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McCartney prize-winning school essay discovered

A prize-winning essay by a 10-year-old Paul McCartney sheds new light on the thoughts of a budding superstar, an author claimed today.

The handwritten piece about the Queen's coronation was found among records at the Central Library by Kevin Roach as he researched for a book on the Beatles legend.

It had been stored away for over 50 years in the library's record office.

Mr Roach said: "It's unique in its own right. It shows his handwriting at that age and shows how Paul was thinking at the time.

"His handwriting is well advanced - you would say it was written by someone who was older than 10-years-old, more like 14 or 15."

Although the researcher said he is not concerned about its value, he likened the essay to John Lennon's christening bracelet, which was the last piece of Beatles memorabilia to be sold in a private auction. It fetched £27,000.

McCartney, whose hits included Paperback Writer, was marked down for his grammar in the project, using the word 'But' at the start of a sentence.

But instead of joining the examiner in criticism, Mr Roach believes the decorative 'B' hints towards the musician's future.

"The interesting thing is that it is the same 'B' as on the early Beatles drum-kit logo in 1961 and 1962."

The 10-year-old, who would become one of the most famous singer songwriters of all time, entered a city council essay competition in 1953.

He wrote about the "lovely young Queen" Elizabeth's coronation, the gathered crowds and the parade through London.

The schoolboy compares the happy scenes expected outside Buckingham Palace to the coronation of William the Conqueror nine centuries earlier, when a massacre of Saxons took place.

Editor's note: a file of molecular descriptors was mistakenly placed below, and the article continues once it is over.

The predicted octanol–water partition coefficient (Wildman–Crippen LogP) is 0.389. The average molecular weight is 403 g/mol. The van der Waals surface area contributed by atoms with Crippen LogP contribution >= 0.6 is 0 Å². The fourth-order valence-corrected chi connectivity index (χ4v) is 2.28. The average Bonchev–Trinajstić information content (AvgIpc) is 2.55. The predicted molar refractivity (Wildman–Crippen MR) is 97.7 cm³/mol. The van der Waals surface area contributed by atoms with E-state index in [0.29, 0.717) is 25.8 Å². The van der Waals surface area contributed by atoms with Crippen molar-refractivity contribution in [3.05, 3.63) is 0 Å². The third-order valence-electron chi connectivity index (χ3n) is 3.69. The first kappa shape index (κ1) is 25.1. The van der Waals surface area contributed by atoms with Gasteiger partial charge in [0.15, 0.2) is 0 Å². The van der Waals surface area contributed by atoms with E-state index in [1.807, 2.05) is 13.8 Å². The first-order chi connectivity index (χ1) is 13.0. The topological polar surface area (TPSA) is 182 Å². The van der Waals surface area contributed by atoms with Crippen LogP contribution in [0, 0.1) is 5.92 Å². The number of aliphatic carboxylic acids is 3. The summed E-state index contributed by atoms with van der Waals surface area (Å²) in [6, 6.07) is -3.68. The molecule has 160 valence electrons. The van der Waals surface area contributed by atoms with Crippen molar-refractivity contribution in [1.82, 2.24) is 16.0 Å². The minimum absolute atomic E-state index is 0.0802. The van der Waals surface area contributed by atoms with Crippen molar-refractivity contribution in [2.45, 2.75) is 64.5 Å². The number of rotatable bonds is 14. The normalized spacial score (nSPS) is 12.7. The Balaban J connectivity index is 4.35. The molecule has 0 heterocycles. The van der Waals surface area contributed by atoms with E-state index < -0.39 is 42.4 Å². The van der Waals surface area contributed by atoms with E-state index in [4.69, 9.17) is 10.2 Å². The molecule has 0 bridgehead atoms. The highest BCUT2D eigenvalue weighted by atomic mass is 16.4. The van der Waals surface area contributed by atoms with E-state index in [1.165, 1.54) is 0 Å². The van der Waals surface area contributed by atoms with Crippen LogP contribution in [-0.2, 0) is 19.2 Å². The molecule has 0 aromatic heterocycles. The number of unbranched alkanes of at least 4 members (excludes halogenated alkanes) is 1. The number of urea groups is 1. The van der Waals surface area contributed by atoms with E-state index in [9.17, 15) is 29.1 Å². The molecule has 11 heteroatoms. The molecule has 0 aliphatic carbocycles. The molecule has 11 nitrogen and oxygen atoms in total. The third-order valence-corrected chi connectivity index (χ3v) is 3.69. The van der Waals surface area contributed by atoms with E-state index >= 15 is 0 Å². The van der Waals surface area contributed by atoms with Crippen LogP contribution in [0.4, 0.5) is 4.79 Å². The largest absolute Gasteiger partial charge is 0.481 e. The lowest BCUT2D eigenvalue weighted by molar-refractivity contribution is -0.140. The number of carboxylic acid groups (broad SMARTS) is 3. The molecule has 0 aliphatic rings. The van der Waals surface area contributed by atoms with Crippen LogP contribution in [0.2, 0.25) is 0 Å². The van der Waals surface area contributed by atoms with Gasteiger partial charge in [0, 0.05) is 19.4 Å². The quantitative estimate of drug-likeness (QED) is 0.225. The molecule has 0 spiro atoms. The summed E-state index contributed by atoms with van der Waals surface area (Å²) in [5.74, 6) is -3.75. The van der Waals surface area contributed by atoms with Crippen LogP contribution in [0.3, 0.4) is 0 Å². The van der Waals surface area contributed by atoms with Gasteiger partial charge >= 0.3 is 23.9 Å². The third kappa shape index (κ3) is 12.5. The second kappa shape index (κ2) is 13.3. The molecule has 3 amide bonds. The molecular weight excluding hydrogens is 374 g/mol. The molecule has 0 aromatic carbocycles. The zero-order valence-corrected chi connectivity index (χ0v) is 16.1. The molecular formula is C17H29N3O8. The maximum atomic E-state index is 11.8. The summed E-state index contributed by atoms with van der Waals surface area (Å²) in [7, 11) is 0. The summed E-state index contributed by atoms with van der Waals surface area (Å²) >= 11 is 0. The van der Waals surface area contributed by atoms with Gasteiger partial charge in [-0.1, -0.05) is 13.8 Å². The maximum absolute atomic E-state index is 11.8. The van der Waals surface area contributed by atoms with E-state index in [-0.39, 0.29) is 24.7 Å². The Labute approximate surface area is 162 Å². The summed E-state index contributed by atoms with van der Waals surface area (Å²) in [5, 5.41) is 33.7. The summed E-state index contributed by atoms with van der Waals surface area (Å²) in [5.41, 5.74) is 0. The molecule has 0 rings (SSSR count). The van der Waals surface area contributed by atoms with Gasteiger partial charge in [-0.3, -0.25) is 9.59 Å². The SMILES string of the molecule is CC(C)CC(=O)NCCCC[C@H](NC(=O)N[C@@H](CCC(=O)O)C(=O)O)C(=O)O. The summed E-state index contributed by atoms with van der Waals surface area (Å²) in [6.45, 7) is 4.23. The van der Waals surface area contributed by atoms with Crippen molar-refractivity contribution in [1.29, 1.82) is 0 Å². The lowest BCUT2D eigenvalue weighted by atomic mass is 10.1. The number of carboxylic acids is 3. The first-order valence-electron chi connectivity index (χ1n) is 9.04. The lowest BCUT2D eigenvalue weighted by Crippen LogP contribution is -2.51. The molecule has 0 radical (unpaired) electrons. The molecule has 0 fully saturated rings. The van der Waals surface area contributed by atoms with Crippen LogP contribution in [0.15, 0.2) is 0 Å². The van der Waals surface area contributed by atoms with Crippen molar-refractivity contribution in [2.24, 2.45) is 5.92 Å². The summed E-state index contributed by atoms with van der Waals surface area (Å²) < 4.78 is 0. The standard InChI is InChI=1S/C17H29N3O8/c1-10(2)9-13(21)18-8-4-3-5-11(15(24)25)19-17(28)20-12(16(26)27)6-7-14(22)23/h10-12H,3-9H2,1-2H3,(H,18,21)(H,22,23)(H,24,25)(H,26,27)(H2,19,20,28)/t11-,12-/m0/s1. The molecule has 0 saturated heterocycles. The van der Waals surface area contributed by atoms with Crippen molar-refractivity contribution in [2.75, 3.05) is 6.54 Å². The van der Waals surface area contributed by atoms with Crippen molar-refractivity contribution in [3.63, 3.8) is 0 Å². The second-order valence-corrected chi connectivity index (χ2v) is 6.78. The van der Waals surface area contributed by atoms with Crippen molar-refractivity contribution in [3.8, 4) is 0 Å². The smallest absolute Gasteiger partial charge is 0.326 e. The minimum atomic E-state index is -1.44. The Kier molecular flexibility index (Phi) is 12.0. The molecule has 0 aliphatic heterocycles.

He also declares that Britain's "present day royalty rules with affection rather than force". Little did he know that in 1997 he would be knighted by the same queen.

McCartney won the under-11s age group category and was presented with a prize at the Central Library by the Lord Mayor on 27 May 1953.

Mr Roach explained how he came across the bound collection of essays: "I've been working on my own private project which is a book on the family history of the McCartney family.

"I did know from reading the council minutes that this competition took place, and it was then a case of looking for the actual winning entries."

He discovered the volume six months ago among a collection marked "coronation events", with no clues pointing towards the rock star's essay, thought to be his earliest surviving creative work.

Mr Roach, whose book "McCartney: In The Town Where They Was Born" is released in mid October, said many historians believe McCartney bought a book on modern art with his book token prize.

They say the book inspired him to become a musician.

By chance, the volume of essays were stored next to a collection of issues of Mersey Beat from 1962 to 1966, the music magazine that helped launch the Beatles to become the biggest band of their generation.